How to prune pom pom trees

Topiary is a type of shearing that shapes large shrubs into tall, round, pom-pom shapes. The topiary technique "originated in European formal gardens" and "requires the manipulation of the plant from an early age and the constant shearing of the plant to achieve the desired form," according to the University of Arkansas Cooperative Extension Service. Junipers, boxwood, yaupon hollies, yew and privet are the most common shrubs shaped into pom-poms with this shearing technique. The pom-poms look their best when kept pruned.

Remove all branches that appear diseased, damaged from a storm or a winter's freeze, ridden with insects, or dead. Use one-hand pruning shears to cut smaller branches and two-hand shears on thicker branches. This can be done any time of year.

Wait until midsummer to prune your pom-pom trees to regain their round shape. If more growth occurs, you can prune again in later summer.

Carefully study the pom-pom shape before you begin pruning. Look at it from the front, from behind and from both sides. Pay attention to branches that are too long or are hanging too low.

Twist garden wire into a circular shape just smaller than the pom-pom and place it over the shrub to help guide your pruning, if desired. This will help ensure you're left with a nearly perfect ball shape.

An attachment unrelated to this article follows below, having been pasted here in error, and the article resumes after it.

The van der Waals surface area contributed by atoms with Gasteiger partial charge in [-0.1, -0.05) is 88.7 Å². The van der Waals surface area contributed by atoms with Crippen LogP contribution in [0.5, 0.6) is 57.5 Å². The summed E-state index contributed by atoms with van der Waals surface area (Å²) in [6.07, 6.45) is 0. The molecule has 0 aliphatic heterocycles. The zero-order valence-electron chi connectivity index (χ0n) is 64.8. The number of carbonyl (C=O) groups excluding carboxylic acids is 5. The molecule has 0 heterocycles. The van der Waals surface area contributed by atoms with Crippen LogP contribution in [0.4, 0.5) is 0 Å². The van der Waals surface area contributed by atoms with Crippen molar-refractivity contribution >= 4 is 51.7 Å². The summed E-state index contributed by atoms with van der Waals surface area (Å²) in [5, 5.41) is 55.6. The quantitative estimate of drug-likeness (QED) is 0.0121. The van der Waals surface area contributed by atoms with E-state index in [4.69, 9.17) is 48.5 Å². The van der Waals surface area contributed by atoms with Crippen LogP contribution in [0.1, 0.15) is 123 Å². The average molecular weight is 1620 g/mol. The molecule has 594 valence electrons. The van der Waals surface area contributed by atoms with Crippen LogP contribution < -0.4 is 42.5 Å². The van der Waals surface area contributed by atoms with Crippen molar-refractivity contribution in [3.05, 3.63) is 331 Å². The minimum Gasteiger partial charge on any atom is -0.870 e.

Remove branches that have grown too long beyond the pom-pom shape or are hanging too low past it. Also cut off sprouts.

Cut all twigs and remove all leaves along branches between pom-poms if multiple shrubs are planted next to each other or if more than one pom-pom has been sheared into one shrub. If you cut too much, don't worry -- it will grow back.


Annual pruning is just as important for optimal growth as water and fertiliser. Don't wait to prune pom-pom trees until they are bushy, too tall or grown beyond their round shape. It may be too late to reshape them. Branches thicker than 1/2 inch may require a saw or lopper. Pruning tools are best when kept sharp, clean and free of rust.


Make each cut back to or just above a growth point on the branch to ensure new growth from the area.

Things You'll Need

  • One-hand pruning shears
  • Two-hand pruning sheers
  • Garden wire
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About the Author

Gail Marie began writing professionally in 2004. Now a full-time editor for an ad agency, she previously wrote marketing material for an information technology consulting company, edited standards for certified public accountants and ghostwrote the first draft of a nonfiction Amazon bestseller. Marie earned a Master of Arts in English literature and taught college-level business communication, composition and American literature.